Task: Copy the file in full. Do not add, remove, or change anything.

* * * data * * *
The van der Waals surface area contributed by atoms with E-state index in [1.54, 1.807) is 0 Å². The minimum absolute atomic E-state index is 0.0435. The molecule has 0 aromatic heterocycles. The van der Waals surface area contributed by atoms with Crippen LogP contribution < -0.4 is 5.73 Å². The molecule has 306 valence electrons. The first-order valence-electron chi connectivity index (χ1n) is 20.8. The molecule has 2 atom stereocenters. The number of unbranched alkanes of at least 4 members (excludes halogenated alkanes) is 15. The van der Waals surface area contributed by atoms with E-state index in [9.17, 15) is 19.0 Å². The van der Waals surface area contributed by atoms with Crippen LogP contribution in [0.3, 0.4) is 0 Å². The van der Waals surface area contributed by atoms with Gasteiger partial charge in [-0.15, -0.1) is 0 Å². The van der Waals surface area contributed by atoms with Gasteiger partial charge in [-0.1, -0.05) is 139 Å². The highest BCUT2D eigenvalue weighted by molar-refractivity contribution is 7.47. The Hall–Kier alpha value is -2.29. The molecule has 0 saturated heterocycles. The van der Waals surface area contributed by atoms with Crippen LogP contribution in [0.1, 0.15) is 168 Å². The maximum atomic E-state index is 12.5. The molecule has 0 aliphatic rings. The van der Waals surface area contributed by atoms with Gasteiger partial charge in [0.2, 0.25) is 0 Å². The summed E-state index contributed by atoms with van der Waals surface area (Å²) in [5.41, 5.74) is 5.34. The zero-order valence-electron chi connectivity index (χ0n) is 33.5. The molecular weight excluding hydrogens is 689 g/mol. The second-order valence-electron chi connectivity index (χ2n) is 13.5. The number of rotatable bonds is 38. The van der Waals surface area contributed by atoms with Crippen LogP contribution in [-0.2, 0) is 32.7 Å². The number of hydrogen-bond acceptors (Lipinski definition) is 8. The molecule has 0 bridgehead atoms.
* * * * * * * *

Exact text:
The van der Waals surface area contributed by atoms with E-state index in [1.54, 1.807) is 0 Å². The minimum absolute atomic E-state index is 0.0435. The molecule has 0 aromatic heterocycles. The van der Waals surface area contributed by atoms with Crippen LogP contribution < -0.4 is 5.73 Å². The molecule has 306 valence electrons. The first-order valence-electron chi connectivity index (χ1n) is 20.8. The molecule has 2 atom stereocenters. The number of unbranched alkanes of at least 4 members (excludes halogenated alkanes) is 15. The van der Waals surface area contributed by atoms with E-state index in [9.17, 15) is 19.0 Å². The van der Waals surface area contributed by atoms with Crippen LogP contribution in [0.3, 0.4) is 0 Å². The van der Waals surface area contributed by atoms with Gasteiger partial charge in [-0.15, -0.1) is 0 Å². The van der Waals surface area contributed by atoms with Gasteiger partial charge in [-0.1, -0.05) is 139 Å². The highest BCUT2D eigenvalue weighted by molar-refractivity contribution is 7.47. The Hall–Kier alpha value is -2.29. The molecule has 0 saturated heterocycles. The van der Waals surface area contributed by atoms with Crippen LogP contribution in [0.1, 0.15) is 168 Å². The maximum atomic E-state index is 12.5. The molecule has 0 aliphatic rings. The van der Waals surface area contributed by atoms with Gasteiger partial charge in [0.2, 0.25) is 0 Å². The summed E-state index contributed by atoms with van der Waals surface area (Å²) in [5.41, 5.74) is 5.34. The zero-order valence-electron chi connectivity index (χ0n) is 33.5. The molecular weight excluding hydrogens is 689 g/mol. The second-order valence-electron chi connectivity index (χ2n) is 13.5. The number of rotatable bonds is 38. The van der Waals surface area contributed by atoms with Crippen LogP contribution in [-0.2, 0) is 32.7 Å². The number of hydrogen-bond acceptors (Lipinski definition) is 8. The molecule has 0 bridgehead atoms.